We’re proud to provide a Voters’ Guide in this week’s paper. This Voters' Guide lists candidates in the six contested local races in the May 21 primary election – for Middletown Borough Council, Middletown mayor, Londonderry Twp. supervisor and Royalton Borough Council's first ward seat – and provides their answers to questions posed by the Press And Journal.
This Guide's sole purpose is to help voters cast an informed vote when they go to the polls. Just to let you know, questionnaires were sent to ALL candidates in contested races.
Our thanks and respect to the candidates who responded. Our question to those candidates who declined – why?
Last week, I was encouraged by spirited talk offered by a group of businesspeople gathered to get a better understanding of the borough's proposal for downtown Middletown's rehab. It was the second meeting for the informal group. The first ended with a call for an official from the borough to attend a second meeting to “clear the air” of innuendos, misconceptions and previous confrontations.
Borough Council President Chris McNamara accepted the group's invitation and, at the April 29 meeting, repeatedly maintained that the borough's plan for a downtown redo was merely “conceptual.” However, I would be remiss if I didn’t point out that at the January 2013 unveiling of Dewberry Associate's redevelopment plans, borough manager Tim Konek told those in attendance that "things are going to happen fast."
The “going to happen fast” statement may sound familiar to many people. The borough’s Fall 2012 newsletter also stated “Downtown streetscape improvements, including new sidewalks, curbing … will likely get underway in the Spring.” But, at last week’s meeting, Mr. McNamara asserted the outline for redevelopment was always in the hands of the businesspeople and not the borough. He pledged “there is no plan” for the project. So, is Mr. McNamara's statement at the April meeting a contradiction or a change in plans?
Interesting that Mr. McNamara repeatedly pointed the removal of all the downtown shade trees last November at public works director Ken Klinepeter and stated it was necessary because of work to begin on aging sewer and water lines beneath Union Street. However, an in-depth analysis of existing water and sewer lines, which we were told is the most essential piece of the puzzle in the downtown’s redevelopment, didn't actually begin until April of this year and proposals won't be available for another two to three months. Actual work on the streets isn't projected to begin until the end of the summer. Seems like that would have been ample time to inform residents and property owners of plans to radically change the downtown streetscape.
The impending results of that water/sewer analysis will determine exactly where and for how long Union Street will be closed to traffic – understandably a monumental concern for downtown businesses. One businessman in attendance pointedly stated he’s already in something akin to lock-down mode in preparing for the worst. Another businessman quipped he’ll take a long vacation if and when the project sets sail. Unfortunately for most of businesses, that is not an option.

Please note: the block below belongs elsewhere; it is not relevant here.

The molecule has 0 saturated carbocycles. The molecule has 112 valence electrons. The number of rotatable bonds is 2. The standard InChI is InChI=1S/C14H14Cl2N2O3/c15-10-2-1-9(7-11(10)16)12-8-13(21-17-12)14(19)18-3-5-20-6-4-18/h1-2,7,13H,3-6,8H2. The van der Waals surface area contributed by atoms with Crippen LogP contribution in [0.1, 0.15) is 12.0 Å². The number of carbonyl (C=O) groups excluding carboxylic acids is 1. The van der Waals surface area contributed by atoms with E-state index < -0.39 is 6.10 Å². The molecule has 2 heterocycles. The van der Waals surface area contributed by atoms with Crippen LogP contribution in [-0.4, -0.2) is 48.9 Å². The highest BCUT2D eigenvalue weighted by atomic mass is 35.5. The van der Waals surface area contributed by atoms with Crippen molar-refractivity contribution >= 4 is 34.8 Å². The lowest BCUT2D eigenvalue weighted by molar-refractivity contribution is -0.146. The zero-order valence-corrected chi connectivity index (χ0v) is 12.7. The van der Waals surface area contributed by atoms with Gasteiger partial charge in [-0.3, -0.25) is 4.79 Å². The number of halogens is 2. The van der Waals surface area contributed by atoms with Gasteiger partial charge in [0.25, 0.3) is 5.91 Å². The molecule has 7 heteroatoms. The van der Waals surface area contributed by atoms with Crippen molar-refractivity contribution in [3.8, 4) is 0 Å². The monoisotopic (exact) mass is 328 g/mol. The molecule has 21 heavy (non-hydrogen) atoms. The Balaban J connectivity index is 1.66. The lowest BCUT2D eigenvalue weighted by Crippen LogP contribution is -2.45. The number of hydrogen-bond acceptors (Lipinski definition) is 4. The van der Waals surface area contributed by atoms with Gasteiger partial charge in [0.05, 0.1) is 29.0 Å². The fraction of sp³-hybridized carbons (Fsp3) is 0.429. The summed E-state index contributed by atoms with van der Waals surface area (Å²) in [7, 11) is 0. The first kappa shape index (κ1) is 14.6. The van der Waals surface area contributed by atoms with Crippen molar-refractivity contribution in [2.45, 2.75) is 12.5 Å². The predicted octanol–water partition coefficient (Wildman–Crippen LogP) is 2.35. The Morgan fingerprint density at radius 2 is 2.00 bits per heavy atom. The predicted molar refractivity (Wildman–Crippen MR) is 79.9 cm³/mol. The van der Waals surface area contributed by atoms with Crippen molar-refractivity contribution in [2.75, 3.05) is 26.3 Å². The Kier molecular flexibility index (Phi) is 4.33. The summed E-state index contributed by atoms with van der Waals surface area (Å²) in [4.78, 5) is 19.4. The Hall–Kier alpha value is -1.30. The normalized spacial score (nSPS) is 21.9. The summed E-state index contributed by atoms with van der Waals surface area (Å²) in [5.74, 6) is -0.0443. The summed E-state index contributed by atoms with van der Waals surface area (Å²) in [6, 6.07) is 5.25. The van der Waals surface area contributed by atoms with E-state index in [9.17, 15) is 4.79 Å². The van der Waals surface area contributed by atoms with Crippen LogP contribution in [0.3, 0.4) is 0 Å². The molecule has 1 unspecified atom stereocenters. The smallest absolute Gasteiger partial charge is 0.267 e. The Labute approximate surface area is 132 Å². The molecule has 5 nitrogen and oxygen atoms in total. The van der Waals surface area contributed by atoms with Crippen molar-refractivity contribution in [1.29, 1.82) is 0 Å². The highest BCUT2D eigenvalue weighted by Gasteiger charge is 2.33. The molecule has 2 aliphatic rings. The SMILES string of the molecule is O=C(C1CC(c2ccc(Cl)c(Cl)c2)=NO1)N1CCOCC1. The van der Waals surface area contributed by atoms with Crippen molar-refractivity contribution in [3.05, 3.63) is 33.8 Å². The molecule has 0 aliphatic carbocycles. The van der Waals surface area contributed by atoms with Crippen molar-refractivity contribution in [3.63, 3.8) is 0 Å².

While Mr. McNamara empowered the businesses’ representatives to dream the dream and come up with their own revitalization plan – something the borough can then take to its newly-constituted redevelopment authority and Dewberry Associates – details about financing the projects, specific timelines, etc., were vague.
In light of the influence Dewberry Associates' recommendations has on the entire project, I asked Mr. McNamara how the borough came to choose that firm. He handed that question over to Borough Manager Tim Konek who extolled the virtues of Dewberry. In my humble opinion, any statements Mr. Konek made about the pluses of Dewberry (which I'm not disputing here) should have been prefaced with his acknowledgement that the business had been his employer.
While there was great deal of enthusiasm amid the talk, one could still sense suspicion and uncertainty. Perhaps this skepticism prompted the call to Mr. McNamara that we business people do not want any more surprises or back channel rumors. In short: Openly communicate with us so we can all move in a positive direction. Support for the business community is in the best interest of our town.
At the end of the hour-long meeting, the group decided to gather again on Monday, May 13 for what is expected to be a roll-up-your-sleeves planning session – a start to provide the borough with what it had asked for.
I would love to see all the downtown businesses at the next meeting. It would go a long way in showing we're serious about improving our town and rightfully demanding council's respect. Come to think of it, I can’t see why other businesses throughout town wouldn’t want to attend as well. Stay tuned.
Speaking of business, let me just add we’re putting the wraps on our special Kuppy’s Cruise-In publication. The Cruise-In is Thursday, May 23 in downtown Middletown.
This popular event's program and sponsors will be published in our May 15 edition. It’s a great opportunity for businesses who want to support the event – and be seen by thousands of event-goers.